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Sydney's Royal Headache burst into view back in 2011 upon the release of their self-titled album, an adrenaline shot of melodic energy and heart-on-sleeve romanticism that immediately lit up listeners home and away. They dug deep, and took their blinding live show on the road throughout North America and Australia, culminating in a series of opening dates for the Black Keys on their home continent, and a 7" single for Matador Records' subscription series.
Why so quiet since then? "We aren't a careerist band," notes drummer Shortty (the members of Royal Headache take on such aliases; see also singer Shogun, guitarist Law, and bassist Joe). "We basically take breaks for a while. This last time, we really needed to step back from where the band was headed and get some perspective. That trajectory of playing all the time like we once did was not sustainable. We all have other life stuff going on, other complications, other bands, rent to pay." Throughout that time, Royal Headache has been quietly socking away new songs for another spate of activity, and broke their silence by headlining Melbourne's Maggot Fest last Halloween. "We started recording the second LP a while ago. The usual process for [every one of our] releases thus far is the initial recording, then Shogun doing vocals and us tinkering, basically doing bits and pieces then coming back to see how we feel about it."
With that, Royal Headache is ready to ride once more. Their new album is called High and injects even more soul and passion into the breakneck formula that became synonymous with Royal Headache. If their first album was akin to a courtship, think of High as the romance. Not just on the level of two people falling in love, but a romance with the qualities of pop music that make Royal Headache who they are and inform what they do: eternal optimism, wistful beauty and interlocking presentation that evolves from four guys singing on a street corner to speed-addled rock, and all the brightness and darkness in between, teetering between stability and chaos and well-aware of how unsteady their footing might be. The amount of emotion and range of Shogun's vocals and the whip-smart counterpoint provided by the band present a dash through decades of pop history, recombining not just the music but all of the feelings of pain and joy elicited from audiences, supercharged and ready to explode once more.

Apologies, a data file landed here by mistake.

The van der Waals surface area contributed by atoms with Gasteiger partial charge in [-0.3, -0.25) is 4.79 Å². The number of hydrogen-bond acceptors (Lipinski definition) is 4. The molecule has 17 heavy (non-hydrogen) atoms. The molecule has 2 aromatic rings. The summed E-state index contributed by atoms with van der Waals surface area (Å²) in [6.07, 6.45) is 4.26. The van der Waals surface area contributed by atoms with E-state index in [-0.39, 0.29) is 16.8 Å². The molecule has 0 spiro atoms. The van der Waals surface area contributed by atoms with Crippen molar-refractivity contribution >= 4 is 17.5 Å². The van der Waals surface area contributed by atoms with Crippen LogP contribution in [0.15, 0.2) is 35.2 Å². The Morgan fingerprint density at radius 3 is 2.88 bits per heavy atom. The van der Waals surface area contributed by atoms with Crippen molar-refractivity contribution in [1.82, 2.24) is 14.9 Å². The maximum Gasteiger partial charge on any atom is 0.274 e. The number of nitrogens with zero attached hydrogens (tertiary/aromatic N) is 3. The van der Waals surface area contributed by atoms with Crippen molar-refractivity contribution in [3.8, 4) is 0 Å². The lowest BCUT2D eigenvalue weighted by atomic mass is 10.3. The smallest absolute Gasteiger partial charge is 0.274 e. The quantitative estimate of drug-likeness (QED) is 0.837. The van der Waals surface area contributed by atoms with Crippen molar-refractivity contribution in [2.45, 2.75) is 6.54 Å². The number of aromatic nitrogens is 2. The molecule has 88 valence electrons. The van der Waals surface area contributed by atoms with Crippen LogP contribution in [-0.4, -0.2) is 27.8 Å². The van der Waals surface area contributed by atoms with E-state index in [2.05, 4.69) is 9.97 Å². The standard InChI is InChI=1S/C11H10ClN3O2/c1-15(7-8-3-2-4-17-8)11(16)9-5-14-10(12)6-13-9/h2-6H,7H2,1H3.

According to Shogun, these feelings came to the music by way of the middle period and painful end of one of these relationships. "It's bittersweet," he describes. "The whole of High is about someone I don't see anymore. The music fits a bit too closely with my life in that respect. I write about four songs a week, and they're all about things happening in my life. I'm no poet; this is just my way of dealing with the world around me and my place within it." On the band's periods of inactivity, Shogun claims that "I felt exhausted by the whole thing, pigeonholed into a garage-rock gimmick. Time away from all this has given me some new perspective. I'm a good singer and everyone loves a tune." That's an understatement. Shogun's voice and lyrics aren't so much a secret weapon in Royal Headache's arsenal as they are the front line, happiness and hurt soaring above the songs, driving home all the feelings within.
Royal Headache is touring the U.S. this summer with Philadelphia's Sheer Mag, including appearances at Los Angeles' Berserktown II fest, and an open horizon thereafter. "I feel that we are in a good place right now," says Shortty. "I feel like we aren't a functional band in many ways, but it's easier for us this way. We're all excited and happy for the new songs on High. Although they have been worked and reworked over until they sounded right, they feel more relevant to us than ever before."